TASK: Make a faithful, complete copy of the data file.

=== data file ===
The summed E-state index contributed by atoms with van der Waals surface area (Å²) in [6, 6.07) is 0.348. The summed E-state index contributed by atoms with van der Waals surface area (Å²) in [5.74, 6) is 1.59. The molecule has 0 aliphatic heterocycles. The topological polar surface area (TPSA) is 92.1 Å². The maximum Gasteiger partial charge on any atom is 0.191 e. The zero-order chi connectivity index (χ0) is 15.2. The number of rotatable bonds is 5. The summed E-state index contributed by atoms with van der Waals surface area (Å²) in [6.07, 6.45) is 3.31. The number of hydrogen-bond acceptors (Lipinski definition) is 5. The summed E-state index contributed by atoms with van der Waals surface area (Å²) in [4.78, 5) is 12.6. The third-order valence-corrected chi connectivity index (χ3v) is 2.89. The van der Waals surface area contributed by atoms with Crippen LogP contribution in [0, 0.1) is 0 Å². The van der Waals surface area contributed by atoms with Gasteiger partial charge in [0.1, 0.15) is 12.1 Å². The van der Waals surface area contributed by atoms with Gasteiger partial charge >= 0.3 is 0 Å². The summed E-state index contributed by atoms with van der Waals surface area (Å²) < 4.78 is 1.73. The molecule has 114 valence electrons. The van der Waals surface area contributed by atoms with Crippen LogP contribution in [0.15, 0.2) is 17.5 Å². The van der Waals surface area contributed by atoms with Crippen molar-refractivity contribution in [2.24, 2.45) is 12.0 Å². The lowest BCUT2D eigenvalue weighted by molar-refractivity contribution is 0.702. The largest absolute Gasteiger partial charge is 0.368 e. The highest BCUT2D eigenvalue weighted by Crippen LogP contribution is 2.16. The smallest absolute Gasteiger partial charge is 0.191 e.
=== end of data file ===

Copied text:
The summed E-state index contributed by atoms with van der Waals surface area (Å²) in [6, 6.07) is 0.348. The summed E-state index contributed by atoms with van der Waals surface area (Å²) in [5.74, 6) is 1.59. The molecule has 0 aliphatic heterocycles. The topological polar surface area (TPSA) is 92.1 Å². The maximum Gasteiger partial charge on any atom is 0.191 e. The zero-order chi connectivity index (χ0) is 15.2. The number of rotatable bonds is 5. The summed E-state index contributed by atoms with van der Waals surface area (Å²) in [6.07, 6.45) is 3.31. The number of hydrogen-bond acceptors (Lipinski definition) is 5. The summed E-state index contributed by atoms with van der Waals surface area (Å²) in [4.78, 5) is 12.6. The third-order valence-corrected chi connectivity index (χ3v) is 2.89. The van der Waals surface area contributed by atoms with Crippen LogP contribution in [0, 0.1) is 0 Å². The van der Waals surface area contributed by atoms with Gasteiger partial charge in [0.1, 0.15) is 12.1 Å². The van der Waals surface area contributed by atoms with Gasteiger partial charge >= 0.3 is 0 Å². The summed E-state index contributed by atoms with van der Waals surface area (Å²) < 4.78 is 1.73. The molecule has 114 valence electrons. The van der Waals surface area contributed by atoms with Crippen LogP contribution in [0.15, 0.2) is 17.5 Å². The van der Waals surface area contributed by atoms with Crippen molar-refractivity contribution in [2.24, 2.45) is 12.0 Å². The lowest BCUT2D eigenvalue weighted by molar-refractivity contribution is 0.702. The largest absolute Gasteiger partial charge is 0.368 e. The highest BCUT2D eigenvalue weighted by Crippen LogP contribution is 2.16. The smallest absolute Gasteiger partial charge is 0.191 e.